We are currently working with two schools...
Amcha Ghar in India
Amcha Ghar is an Indian foundation which exists since 1996. It consists of two parts: orphanage and a set of schools. We have supported Amcha Ghar since 2013.
The Amcha Ghar school in Uttan (800 children) is the biggest school and it is in the process of becoming a junior college. Once this happens, children will be able to study there until the age of 18 (instead of 16). All lessons in Amcha Ghar are in English which ensures the children get international education, therefore more opportunities.
We believe that changes in communities start from within. We chose them as partners because they are part of the community and they trully value the children. Such connection would have been difficult with external organization.
Our goal – creating safe, educational, and clean environment for the children – unites us with Amcha Ghar. Providing children with thriving environment gives them chance to take control of their lives instead of being victims to harsh circumstances.
Stichting DICE and Amcha Ghar have established strong trust. The teachers at the school are very dedicated and reasonable, and know what is needed and has to be improved in the children’s environment. There have been many improvements in the school – computer room, physics and chemisty rooms, gym. The teachers invested in a water pump to provide clean water. Currently, they want to invest in a school bus which would ease the access to school for the children.
What is more beautiful than the gift of education? We believe in the power of education and with our new scholarship project we offer girls the opportunity to pursue education in a very disadvantaged environment. We have started this project with Stichting Schoolproject Vietnam and the focus is on providing scholarships for girls from the Black Hmong ethnic minority in Vietnam. Black Hmong are one of the poorest minorities in Vietnam. There is a school in the village of Sapa, where they live, but money are often not enough for the parents to provide education for their children.
Stichting DICE and Schoolproject Vietnam make education possible by providing scholarships. Secondary education lasts for 4 years. 15 euros per month are enough to provide food, clothes and books. Currently, Stichting DICE supports 5 girls. You can choose different approaches to provide the scholarship regarding duration. Stichting DICE transfers the money to Schoolproject Vietnam every 3 months.
Below, you can read the story of Rien, one of the founders of Stichting Schoolproject Vietnam.
The Story Behind Schoolproject Vietnam
By RIEN MINNEBOO
About 15 years ago my wife and I travelled to Vietnam with some friends. We enjoy travelling and have visited many countries across the world. We stayed in Vietnam for several weeks and travelled from the south to the north. At that time some areas were still prohibited for tourists. After a gorgeous and adventurous trip we eventually ended up in Sapa in the North-West of Vietnam. Sapa is a small city, more or less a big village, situated at about 1500m, it is well known for its beautiful surroundings including mountains and valleys. A few hill tribes live in Sapa, but the most important people are the Black Hmong Tribe. We reached out to a local guide (15), who is part of the Black Hmong Tribe, in order to get in touch with the local people. She led us into the valley by foot. We got the opportunity to see up close how the Black Hmong live and we took the chance to take pictures where we could.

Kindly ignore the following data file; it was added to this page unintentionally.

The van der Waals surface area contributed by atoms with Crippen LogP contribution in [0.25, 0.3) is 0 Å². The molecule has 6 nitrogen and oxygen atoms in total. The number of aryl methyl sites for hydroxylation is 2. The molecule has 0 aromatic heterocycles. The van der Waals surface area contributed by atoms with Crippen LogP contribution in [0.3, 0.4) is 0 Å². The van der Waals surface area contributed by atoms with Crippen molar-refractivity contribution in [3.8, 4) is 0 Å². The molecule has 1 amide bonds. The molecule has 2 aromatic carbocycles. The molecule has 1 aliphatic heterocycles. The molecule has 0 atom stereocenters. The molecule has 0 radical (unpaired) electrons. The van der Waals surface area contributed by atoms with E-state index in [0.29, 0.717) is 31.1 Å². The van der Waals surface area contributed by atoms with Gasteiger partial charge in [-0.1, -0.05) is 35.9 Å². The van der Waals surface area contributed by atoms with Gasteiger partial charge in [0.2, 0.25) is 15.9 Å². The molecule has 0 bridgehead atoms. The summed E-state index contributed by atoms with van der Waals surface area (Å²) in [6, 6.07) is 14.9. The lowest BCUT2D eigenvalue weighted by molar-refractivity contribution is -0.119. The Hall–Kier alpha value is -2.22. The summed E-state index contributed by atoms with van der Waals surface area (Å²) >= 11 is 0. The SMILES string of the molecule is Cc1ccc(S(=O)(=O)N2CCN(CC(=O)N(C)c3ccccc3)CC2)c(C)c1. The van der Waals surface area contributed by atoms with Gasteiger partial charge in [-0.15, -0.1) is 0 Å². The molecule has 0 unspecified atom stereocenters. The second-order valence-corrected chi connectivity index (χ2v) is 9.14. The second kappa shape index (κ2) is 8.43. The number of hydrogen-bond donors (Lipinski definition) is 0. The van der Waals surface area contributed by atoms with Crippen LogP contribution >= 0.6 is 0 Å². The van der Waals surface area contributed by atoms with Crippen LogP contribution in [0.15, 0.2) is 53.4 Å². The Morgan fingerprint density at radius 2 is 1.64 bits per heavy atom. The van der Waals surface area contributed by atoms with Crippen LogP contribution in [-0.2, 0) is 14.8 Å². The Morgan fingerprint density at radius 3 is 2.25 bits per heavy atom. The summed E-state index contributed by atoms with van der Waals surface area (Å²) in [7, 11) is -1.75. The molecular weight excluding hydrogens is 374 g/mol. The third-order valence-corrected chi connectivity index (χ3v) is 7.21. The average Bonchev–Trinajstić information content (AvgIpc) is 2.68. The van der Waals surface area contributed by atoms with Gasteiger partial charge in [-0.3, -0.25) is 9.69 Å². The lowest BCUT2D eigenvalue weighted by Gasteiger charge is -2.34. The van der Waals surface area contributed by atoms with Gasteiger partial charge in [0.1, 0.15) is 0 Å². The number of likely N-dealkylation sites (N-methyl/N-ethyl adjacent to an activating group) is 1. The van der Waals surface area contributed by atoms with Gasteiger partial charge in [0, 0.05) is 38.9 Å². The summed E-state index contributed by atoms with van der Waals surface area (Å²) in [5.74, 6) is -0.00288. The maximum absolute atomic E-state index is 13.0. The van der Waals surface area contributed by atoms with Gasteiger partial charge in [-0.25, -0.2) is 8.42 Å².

When we arrived back in the Netherlands we decided to print some of the pictures and send them to the Black Hmong in a letter. Email was not yet a possibility at that time.After quite some time we received a response from our guide who had asked help to write to us in English. She asked for our advice as one of the Black Hmong girls (15) faced an arranged marriage with a family member. This is not an uncommon situation in the local culture but this particular girl was in despair.
After consulting with my family, I decided to return to Vietnam and luckily reached an agreement to stop the marriage. During this time I learned a lot about the daily life of the Black Hmong and their traditions. Most of the Black Hmong live in poverty, have low life expectations, live in large families and most children, especially girls, do not attend any form of education.
Girls in general have less opportunities in life compared to boys. I had seen similar situations in other countries but in those cases the trip continued and we forgot about what we had seen. Because of the poverty we had seen in Vietnam we, decided to support the Black Hmong using our local contacts. We started off by raising money with our friends and family but a few years later we founded the Foundation Schoolproject Vietnam. It is our goal to help more Black Hmong girls to attend education as this is an important aspect for their personal development.
Furthermore we have helped improve the daycare facilities, the primary school as well as the local high school. We are currently focussed on supporting Black Hmong girls motivated to attend higher education. Our local contact and our Vietnamese friends in Hanoi help out with this project and I try to visit Vietnam every year to meet our contacts, friends, teachers and the girls we sponsor.
And finally, as much appreciated, we started a cooperation with foundation DICE a few years ago who now financially support us and thereby the Black Hmong.